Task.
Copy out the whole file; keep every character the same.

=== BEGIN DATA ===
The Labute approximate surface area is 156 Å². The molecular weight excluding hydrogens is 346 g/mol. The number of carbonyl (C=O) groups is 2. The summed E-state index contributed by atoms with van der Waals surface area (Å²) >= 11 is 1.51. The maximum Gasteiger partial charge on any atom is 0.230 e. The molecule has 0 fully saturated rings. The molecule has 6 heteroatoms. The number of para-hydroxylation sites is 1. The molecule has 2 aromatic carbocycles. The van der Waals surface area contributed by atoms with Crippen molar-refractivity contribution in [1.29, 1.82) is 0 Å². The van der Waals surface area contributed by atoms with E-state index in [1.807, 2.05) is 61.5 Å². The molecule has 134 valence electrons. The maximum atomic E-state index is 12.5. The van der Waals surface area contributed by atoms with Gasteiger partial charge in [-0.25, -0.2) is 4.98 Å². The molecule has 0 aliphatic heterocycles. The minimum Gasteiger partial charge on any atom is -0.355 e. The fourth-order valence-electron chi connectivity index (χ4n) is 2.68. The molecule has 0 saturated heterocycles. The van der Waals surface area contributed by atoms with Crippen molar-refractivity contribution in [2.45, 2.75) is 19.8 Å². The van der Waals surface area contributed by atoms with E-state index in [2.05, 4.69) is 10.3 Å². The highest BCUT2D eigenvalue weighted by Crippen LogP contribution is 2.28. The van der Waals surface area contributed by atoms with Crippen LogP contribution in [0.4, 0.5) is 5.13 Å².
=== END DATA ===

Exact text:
The Labute approximate surface area is 156 Å². The molecular weight excluding hydrogens is 346 g/mol. The number of carbonyl (C=O) groups is 2. The summed E-state index contributed by atoms with van der Waals surface area (Å²) >= 11 is 1.51. The maximum Gasteiger partial charge on any atom is 0.230 e. The molecule has 0 fully saturated rings. The molecule has 6 heteroatoms. The number of para-hydroxylation sites is 1. The molecule has 2 aromatic carbocycles. The van der Waals surface area contributed by atoms with Crippen molar-refractivity contribution in [1.29, 1.82) is 0 Å². The van der Waals surface area contributed by atoms with E-state index in [1.807, 2.05) is 61.5 Å². The molecule has 134 valence electrons. The maximum atomic E-state index is 12.5. The van der Waals surface area contributed by atoms with Gasteiger partial charge in [-0.25, -0.2) is 4.98 Å². The molecule has 0 aliphatic heterocycles. The minimum Gasteiger partial charge on any atom is -0.355 e. The fourth-order valence-electron chi connectivity index (χ4n) is 2.68. The molecule has 0 saturated heterocycles. The van der Waals surface area contributed by atoms with Crippen molar-refractivity contribution in [2.45, 2.75) is 19.8 Å². The van der Waals surface area contributed by atoms with E-state index in [2.05, 4.69) is 10.3 Å². The highest BCUT2D eigenvalue weighted by Crippen LogP contribution is 2.28. The van der Waals surface area contributed by atoms with Crippen LogP contribution in [0.4, 0.5) is 5.13 Å².